Can Oxytocin Treat Autism?

The hormone may help some people with autism make social connections.

By Florence Williams|Friday, April 05, 2013
RELATED TAGS: AUTISM, HORMONE THERAPY

oxytocin

At a think tank meeting about autism several years ago, molecular geneticist Simon Gregory spoke with mainstream and nonconventional doctors about oxytocin, the so-called “love hormone” that some doctors were using to treat symptoms of social disconnection in children with autism. 

Asking for a show of hands, Gregory was stunned to see that about a fifth of the attendees were supplying oxytocin nasal sprays to their young patients. Yet safety data were scanty, and “it was pretty evident there wasn’t any standard of care for autism,” Gregory says. “Some people were using once a day, others twice. There was no metric of successful treatment. It’s the Wild West.”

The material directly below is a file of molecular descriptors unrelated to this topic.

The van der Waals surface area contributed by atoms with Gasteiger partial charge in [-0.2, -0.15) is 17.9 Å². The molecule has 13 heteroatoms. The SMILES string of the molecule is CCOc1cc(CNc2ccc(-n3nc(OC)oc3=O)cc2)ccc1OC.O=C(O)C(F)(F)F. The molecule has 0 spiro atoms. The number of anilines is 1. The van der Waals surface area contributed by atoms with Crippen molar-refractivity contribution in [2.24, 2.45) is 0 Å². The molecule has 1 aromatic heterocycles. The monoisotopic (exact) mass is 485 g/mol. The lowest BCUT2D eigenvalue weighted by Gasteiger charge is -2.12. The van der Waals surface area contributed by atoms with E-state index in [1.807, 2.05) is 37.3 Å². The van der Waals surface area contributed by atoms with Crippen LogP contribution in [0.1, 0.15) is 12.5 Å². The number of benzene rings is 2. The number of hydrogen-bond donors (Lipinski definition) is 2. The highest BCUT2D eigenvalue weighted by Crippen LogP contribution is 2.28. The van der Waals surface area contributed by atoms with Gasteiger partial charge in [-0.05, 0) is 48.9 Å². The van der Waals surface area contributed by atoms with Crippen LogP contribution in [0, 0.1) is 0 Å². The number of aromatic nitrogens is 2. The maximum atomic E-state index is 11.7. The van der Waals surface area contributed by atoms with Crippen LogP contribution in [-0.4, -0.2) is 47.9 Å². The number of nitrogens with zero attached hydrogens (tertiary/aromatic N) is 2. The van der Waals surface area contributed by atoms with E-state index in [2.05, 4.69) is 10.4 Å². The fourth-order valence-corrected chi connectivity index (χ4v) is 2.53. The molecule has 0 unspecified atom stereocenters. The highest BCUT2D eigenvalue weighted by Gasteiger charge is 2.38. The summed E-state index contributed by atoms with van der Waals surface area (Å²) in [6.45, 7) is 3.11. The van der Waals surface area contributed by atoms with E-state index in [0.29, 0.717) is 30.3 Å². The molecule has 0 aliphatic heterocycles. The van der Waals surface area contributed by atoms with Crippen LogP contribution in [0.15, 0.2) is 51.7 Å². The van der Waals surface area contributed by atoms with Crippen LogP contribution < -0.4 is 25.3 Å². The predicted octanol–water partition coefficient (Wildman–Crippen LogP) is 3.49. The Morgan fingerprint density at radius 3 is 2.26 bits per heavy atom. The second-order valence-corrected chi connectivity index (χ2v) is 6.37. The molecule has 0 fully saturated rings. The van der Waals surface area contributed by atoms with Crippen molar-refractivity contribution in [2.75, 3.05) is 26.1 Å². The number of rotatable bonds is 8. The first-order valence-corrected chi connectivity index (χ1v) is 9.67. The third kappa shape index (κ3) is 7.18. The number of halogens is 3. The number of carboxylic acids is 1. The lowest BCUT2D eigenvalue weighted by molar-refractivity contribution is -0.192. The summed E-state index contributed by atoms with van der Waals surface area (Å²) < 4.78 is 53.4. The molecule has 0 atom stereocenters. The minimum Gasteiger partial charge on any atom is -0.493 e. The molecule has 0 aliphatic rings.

[The full text of this article is available to subscribers only. Subscribe now.]

ADVERTISEMENT

Discover's Newsletter

Sign up to get the latest science news delivered weekly right to your inbox!

ADVERTISEMENT
ADVERTISEMENT
Collapse bottom bar
DSCDecCover
+

Log in to your account

X
Email address:
Password:
Remember me
Forgot your password?
No problem. Click here to have it emailed to you.

Not registered yet?

Register now for FREE. It takes only a few seconds to complete. Register now »